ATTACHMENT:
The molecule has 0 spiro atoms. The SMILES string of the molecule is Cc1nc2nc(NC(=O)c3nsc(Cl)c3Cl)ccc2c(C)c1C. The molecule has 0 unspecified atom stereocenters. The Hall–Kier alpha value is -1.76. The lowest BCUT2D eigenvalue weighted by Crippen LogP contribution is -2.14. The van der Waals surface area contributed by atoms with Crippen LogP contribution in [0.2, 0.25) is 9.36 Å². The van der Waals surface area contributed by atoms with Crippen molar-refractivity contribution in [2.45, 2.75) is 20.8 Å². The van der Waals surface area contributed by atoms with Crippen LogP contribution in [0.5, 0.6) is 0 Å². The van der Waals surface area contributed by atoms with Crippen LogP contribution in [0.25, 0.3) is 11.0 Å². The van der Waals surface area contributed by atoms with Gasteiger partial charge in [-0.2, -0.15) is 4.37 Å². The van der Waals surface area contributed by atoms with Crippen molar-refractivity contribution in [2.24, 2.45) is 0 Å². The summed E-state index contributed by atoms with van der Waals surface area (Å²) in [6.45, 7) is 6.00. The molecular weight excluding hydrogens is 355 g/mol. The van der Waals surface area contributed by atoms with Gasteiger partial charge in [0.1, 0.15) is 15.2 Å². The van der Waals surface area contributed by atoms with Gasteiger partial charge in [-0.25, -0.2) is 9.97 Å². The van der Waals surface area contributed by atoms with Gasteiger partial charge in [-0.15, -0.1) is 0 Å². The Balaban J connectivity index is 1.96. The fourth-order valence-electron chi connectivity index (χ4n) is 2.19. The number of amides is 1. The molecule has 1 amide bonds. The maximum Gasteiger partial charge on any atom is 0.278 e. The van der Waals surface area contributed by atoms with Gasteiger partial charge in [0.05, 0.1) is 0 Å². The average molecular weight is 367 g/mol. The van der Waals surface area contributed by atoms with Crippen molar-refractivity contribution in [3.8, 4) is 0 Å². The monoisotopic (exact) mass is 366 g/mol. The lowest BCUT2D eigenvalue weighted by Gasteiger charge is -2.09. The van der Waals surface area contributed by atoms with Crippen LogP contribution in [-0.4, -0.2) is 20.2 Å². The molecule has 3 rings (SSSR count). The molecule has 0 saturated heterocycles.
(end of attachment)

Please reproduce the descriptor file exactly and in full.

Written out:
The molecule has 0 spiro atoms. The SMILES string of the molecule is Cc1nc2nc(NC(=O)c3nsc(Cl)c3Cl)ccc2c(C)c1C. The molecule has 0 unspecified atom stereocenters. The Hall–Kier alpha value is -1.76. The lowest BCUT2D eigenvalue weighted by Crippen LogP contribution is -2.14. The van der Waals surface area contributed by atoms with Crippen LogP contribution in [0.2, 0.25) is 9.36 Å². The van der Waals surface area contributed by atoms with Crippen molar-refractivity contribution in [2.45, 2.75) is 20.8 Å². The van der Waals surface area contributed by atoms with Crippen LogP contribution in [0.5, 0.6) is 0 Å². The van der Waals surface area contributed by atoms with Crippen LogP contribution in [0.25, 0.3) is 11.0 Å². The van der Waals surface area contributed by atoms with Gasteiger partial charge in [-0.2, -0.15) is 4.37 Å². The van der Waals surface area contributed by atoms with Crippen molar-refractivity contribution in [2.24, 2.45) is 0 Å². The summed E-state index contributed by atoms with van der Waals surface area (Å²) in [6.45, 7) is 6.00. The molecular weight excluding hydrogens is 355 g/mol. The van der Waals surface area contributed by atoms with Gasteiger partial charge in [0.1, 0.15) is 15.2 Å². The van der Waals surface area contributed by atoms with Gasteiger partial charge in [-0.25, -0.2) is 9.97 Å². The van der Waals surface area contributed by atoms with Gasteiger partial charge in [-0.15, -0.1) is 0 Å². The Balaban J connectivity index is 1.96. The fourth-order valence-electron chi connectivity index (χ4n) is 2.19. The number of amides is 1. The molecule has 1 amide bonds. The maximum Gasteiger partial charge on any atom is 0.278 e. The van der Waals surface area contributed by atoms with Gasteiger partial charge in [0.05, 0.1) is 0 Å². The average molecular weight is 367 g/mol. The van der Waals surface area contributed by atoms with Crippen molar-refractivity contribution in [3.8, 4) is 0 Å². The monoisotopic (exact) mass is 366 g/mol. The lowest BCUT2D eigenvalue weighted by Gasteiger charge is -2.09. The van der Waals surface area contributed by atoms with Crippen LogP contribution in [-0.4, -0.2) is 20.2 Å². The molecule has 3 rings (SSSR count). The molecule has 0 saturated heterocycles.